The authors devote practically the entire book to a debate of propositions 1 and 2. They conveniently leave out the many thousands of experiences logged in IANDS (International Association for Near Death Studies) and other world wide organizations that strongly support proposition 3 through far more than just NDEs. And, while proposition 4 may be seen as a logical completion of the paradigm, it has indeed been held at times by cultures throughout the world.

Overall, it was an interesting read. However, one must wonder what percentage of readers have sensed that there was (perhaps purposely) "something missing".
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on February 17, 2015
Perfecto gracias!
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on May 6, 2015
While I appreciate this topic and this writer's perspective, I have been spoiled by Steven Meyer's writing style. This author should have used that as his reference to discuss this very serious scientific topic. Scientific to INCLUDE philosophy and theology instead of the Reductionistic view of science: materialistic with numerous non-materialistic conclusions. He should have defined several topics: What is Self? What is Mind? What is Person? and he should have included a strong and well written out definition of Information! Steven Meyers gave a wonderful introduction to Information in "Signature in the Cell" and I never realized that Information is the Key to so many Science/Religion/Self/Person/Mind arguments. It is essential and paramount to understand what Information is, how it is transmitted, how it is inherent in a system, what is specified complexity and finally how information is processed, which brings us to the Mind.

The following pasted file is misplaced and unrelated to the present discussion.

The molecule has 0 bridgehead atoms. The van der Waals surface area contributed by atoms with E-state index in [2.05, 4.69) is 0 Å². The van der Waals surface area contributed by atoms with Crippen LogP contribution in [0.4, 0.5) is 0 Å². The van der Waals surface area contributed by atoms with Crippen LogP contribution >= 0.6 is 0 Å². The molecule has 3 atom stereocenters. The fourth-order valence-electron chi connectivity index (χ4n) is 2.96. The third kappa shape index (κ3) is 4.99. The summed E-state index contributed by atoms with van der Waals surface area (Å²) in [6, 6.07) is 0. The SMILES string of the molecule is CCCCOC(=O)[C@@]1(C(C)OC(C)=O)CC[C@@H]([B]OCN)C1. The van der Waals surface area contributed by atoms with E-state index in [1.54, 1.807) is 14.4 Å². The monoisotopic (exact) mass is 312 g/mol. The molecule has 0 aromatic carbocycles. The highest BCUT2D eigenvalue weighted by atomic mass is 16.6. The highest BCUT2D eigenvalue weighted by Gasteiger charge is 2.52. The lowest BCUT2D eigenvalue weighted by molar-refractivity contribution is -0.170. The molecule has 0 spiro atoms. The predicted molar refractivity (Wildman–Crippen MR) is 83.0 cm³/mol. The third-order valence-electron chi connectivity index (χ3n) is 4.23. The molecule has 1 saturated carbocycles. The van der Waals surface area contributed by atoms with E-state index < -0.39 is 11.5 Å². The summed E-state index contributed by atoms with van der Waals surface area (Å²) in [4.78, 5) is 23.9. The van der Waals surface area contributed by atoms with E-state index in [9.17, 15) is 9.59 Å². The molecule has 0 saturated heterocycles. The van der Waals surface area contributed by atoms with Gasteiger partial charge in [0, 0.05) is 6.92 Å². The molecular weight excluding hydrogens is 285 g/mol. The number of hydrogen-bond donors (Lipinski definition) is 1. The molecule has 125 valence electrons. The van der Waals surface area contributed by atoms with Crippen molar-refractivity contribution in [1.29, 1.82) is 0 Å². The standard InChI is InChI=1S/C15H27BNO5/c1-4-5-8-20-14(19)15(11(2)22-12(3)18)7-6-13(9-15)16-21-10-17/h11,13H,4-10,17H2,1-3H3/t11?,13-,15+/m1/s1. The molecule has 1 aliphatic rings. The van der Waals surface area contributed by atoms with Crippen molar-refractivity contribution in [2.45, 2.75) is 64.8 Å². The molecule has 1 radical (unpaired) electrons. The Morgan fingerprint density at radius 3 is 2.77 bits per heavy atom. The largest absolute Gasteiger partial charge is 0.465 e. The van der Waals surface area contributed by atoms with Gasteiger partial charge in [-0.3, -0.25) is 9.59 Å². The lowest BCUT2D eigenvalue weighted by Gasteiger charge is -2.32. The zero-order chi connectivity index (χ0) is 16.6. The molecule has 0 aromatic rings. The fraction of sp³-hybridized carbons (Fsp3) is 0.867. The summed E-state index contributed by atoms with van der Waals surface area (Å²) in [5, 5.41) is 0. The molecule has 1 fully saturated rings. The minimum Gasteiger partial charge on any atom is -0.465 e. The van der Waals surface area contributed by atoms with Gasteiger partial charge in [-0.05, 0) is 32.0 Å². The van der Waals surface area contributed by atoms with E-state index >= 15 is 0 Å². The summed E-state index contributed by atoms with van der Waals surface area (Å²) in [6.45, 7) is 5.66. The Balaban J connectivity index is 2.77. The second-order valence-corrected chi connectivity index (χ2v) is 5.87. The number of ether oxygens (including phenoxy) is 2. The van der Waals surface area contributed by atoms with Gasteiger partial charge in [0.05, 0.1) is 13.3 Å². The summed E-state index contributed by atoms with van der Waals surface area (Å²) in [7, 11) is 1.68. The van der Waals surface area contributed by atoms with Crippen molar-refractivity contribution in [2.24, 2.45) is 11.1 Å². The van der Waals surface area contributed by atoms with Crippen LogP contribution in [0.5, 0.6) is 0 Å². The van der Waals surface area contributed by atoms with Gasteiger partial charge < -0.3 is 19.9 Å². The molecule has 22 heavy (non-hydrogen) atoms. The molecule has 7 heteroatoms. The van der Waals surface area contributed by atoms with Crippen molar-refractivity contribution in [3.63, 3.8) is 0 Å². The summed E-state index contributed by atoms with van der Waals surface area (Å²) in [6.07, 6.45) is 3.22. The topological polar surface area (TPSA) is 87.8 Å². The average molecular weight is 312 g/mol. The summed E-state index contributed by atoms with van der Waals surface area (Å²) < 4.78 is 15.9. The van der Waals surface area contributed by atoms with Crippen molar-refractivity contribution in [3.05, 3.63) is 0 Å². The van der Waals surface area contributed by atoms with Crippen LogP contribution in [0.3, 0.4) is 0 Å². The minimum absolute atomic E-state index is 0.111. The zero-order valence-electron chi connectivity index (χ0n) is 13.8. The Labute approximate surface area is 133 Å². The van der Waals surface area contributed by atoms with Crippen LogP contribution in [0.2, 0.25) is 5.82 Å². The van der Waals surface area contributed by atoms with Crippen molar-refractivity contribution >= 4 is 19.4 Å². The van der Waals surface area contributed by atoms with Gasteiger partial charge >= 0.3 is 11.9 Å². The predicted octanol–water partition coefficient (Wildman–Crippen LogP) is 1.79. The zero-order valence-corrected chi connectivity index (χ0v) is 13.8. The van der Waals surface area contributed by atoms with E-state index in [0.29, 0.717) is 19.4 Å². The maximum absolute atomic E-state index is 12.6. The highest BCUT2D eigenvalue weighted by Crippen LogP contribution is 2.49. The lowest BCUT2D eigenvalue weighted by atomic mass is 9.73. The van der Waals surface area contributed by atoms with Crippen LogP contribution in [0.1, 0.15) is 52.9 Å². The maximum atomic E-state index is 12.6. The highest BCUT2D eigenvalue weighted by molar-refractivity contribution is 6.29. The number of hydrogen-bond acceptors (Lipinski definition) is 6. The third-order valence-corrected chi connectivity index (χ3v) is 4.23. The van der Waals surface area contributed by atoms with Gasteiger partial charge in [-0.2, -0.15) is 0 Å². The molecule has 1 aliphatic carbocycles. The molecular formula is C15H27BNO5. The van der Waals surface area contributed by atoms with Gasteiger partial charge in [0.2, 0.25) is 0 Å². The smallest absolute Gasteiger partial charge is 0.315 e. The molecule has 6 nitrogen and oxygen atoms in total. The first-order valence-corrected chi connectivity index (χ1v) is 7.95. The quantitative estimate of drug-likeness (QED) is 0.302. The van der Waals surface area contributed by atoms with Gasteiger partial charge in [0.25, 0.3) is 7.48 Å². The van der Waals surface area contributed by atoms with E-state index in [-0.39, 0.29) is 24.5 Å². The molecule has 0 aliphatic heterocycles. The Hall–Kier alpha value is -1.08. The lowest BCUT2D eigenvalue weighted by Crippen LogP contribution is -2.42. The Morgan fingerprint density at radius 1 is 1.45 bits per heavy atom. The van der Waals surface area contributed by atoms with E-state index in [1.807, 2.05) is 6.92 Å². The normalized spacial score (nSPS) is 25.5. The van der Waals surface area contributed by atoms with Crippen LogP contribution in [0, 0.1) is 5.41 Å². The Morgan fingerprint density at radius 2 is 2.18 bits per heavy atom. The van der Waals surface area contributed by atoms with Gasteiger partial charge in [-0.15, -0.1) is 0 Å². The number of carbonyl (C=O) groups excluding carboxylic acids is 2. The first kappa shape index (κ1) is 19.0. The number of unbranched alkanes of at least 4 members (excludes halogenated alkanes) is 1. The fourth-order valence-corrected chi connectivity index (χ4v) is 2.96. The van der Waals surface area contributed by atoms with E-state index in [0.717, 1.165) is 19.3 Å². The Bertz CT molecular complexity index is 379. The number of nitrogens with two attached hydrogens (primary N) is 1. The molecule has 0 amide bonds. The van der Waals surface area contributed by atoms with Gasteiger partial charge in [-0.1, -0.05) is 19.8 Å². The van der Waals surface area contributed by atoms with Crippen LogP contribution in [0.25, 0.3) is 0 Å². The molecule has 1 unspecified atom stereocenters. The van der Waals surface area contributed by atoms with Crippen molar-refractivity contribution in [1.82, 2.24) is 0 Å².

This author should have spent chapters defining the Brain, it's "known" and verifiable functions as seen by neuroscience and then he should have shown through numerous RSME case studies, philosophy how the Brain acts on information and how the Mind acts on information. This approach would have shown how the Mind exhibits itself as a real "thing" that is NON-Materialistic. So, after reading Steven Meyers' writings, I am spoiled how a Philosopher of Science really sticks to the topic and lays the scientific and philosophical ground work when tackling a tough topic. This book is good but I have found it leaving me very very wanting.
11 comment| 6 people found this helpful. Was this review helpful to you?YesNoReport abuse